As a small example, overfishing the shark population in Tasmania has led to an increase in their main prey, the octopus. This resulted in greater predation on lobsters and the collapse of the Tasman spiny lobster fishery. Yet sharks are being actively hunted and an estimated 26 to 73 million are killed every year for the fin trade alone. This figure is for the fin trade alone, and does not include sharks caught as by catch, which is estimated to be the same amount again. In some species only an estimated 10 percent of their population remain, but for how long? As of 2008, 126 shark and related species have been listed on the International Union for Conservation of Nature (IUCN) Red List as threatened with extinction on a global scale. Schools of hundreds of magnificent (and harmless) Basking sharks used to be seen off Britain’s coasts; today any sighting is rare.
Shark fin soup’s popularity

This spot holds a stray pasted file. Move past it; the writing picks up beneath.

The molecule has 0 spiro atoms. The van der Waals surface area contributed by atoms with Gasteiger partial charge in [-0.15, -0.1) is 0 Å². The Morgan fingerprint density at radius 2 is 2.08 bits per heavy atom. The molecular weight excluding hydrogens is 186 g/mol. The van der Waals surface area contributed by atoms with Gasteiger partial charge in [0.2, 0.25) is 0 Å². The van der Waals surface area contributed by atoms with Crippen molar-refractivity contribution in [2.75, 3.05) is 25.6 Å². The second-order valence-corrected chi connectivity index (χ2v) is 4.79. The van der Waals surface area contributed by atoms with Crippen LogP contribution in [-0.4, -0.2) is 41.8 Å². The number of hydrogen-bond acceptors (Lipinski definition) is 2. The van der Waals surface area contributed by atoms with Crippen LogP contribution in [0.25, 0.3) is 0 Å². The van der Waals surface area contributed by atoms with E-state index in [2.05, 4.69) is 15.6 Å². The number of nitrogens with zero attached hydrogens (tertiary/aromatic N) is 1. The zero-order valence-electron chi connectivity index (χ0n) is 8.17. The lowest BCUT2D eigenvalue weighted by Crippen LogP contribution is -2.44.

Until the early 1980s, the main threats to sharks, which have been in the ocean for more than 400 million years (some 150 million years before the first life-forms crawled out of the sea and became dinosaurs), had been the odd shark hunter, some recreational fishing, and as byproduct of commercial fisheries. Then the popularity of the Oriental shark fin soup rocketed, through a combination of the political rehabilitation of a once-elitist practice and rapid expansion of the Chinese middle classes, due to economic growth in the Far East. As a status symbol, the so-called “food of the emperors,” it is the dish to be seen eating in a restaurant and offering to guests at a corporate dinner or wedding banquet, and is at the heart of a hugely lucrative multi-billion dollar business. Oceana estimated that Hong Kong alone imports 10 million kgs (4.5 million pounds) of shark fin each year from numerous countries, including Indonesia, India and Spain, which are the biggest suppliers.